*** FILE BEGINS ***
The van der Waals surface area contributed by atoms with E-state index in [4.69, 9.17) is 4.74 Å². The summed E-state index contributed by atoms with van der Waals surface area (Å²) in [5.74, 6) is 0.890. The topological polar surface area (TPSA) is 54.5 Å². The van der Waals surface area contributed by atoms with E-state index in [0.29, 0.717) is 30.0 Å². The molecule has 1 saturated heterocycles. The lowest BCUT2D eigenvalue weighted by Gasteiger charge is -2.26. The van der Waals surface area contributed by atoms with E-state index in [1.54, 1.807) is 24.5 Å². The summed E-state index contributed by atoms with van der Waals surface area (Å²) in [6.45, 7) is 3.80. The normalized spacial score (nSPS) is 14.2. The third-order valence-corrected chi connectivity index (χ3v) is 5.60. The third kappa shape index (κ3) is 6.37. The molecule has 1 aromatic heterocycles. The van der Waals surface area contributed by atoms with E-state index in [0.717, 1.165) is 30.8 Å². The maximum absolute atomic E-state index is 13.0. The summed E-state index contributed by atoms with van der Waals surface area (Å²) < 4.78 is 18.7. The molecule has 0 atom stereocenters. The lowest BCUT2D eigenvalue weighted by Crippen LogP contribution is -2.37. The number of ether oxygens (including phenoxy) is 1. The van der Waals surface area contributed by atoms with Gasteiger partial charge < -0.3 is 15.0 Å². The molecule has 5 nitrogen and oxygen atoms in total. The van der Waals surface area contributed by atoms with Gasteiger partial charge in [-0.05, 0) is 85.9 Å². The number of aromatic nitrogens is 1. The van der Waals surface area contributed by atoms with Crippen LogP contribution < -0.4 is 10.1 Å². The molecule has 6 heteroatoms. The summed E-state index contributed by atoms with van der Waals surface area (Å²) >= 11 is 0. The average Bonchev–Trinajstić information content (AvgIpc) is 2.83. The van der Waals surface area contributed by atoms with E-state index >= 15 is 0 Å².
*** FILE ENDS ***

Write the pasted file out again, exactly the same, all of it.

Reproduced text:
The van der Waals surface area contributed by atoms with E-state index in [4.69, 9.17) is 4.74 Å². The summed E-state index contributed by atoms with van der Waals surface area (Å²) in [5.74, 6) is 0.890. The topological polar surface area (TPSA) is 54.5 Å². The van der Waals surface area contributed by atoms with E-state index in [0.29, 0.717) is 30.0 Å². The molecule has 1 saturated heterocycles. The lowest BCUT2D eigenvalue weighted by Gasteiger charge is -2.26. The van der Waals surface area contributed by atoms with E-state index in [1.54, 1.807) is 24.5 Å². The summed E-state index contributed by atoms with van der Waals surface area (Å²) in [6.45, 7) is 3.80. The normalized spacial score (nSPS) is 14.2. The third-order valence-corrected chi connectivity index (χ3v) is 5.60. The third kappa shape index (κ3) is 6.37. The molecule has 1 aromatic heterocycles. The van der Waals surface area contributed by atoms with E-state index in [0.717, 1.165) is 30.8 Å². The maximum absolute atomic E-state index is 13.0. The summed E-state index contributed by atoms with van der Waals surface area (Å²) < 4.78 is 18.7. The molecule has 0 atom stereocenters. The lowest BCUT2D eigenvalue weighted by Crippen LogP contribution is -2.37. The number of ether oxygens (including phenoxy) is 1. The van der Waals surface area contributed by atoms with Gasteiger partial charge < -0.3 is 15.0 Å². The molecule has 5 nitrogen and oxygen atoms in total. The van der Waals surface area contributed by atoms with Gasteiger partial charge in [-0.05, 0) is 85.9 Å². The number of aromatic nitrogens is 1. The van der Waals surface area contributed by atoms with Crippen LogP contribution < -0.4 is 10.1 Å². The molecule has 6 heteroatoms. The summed E-state index contributed by atoms with van der Waals surface area (Å²) >= 11 is 0. The average Bonchev–Trinajstić information content (AvgIpc) is 2.83. The van der Waals surface area contributed by atoms with E-state index >= 15 is 0 Å².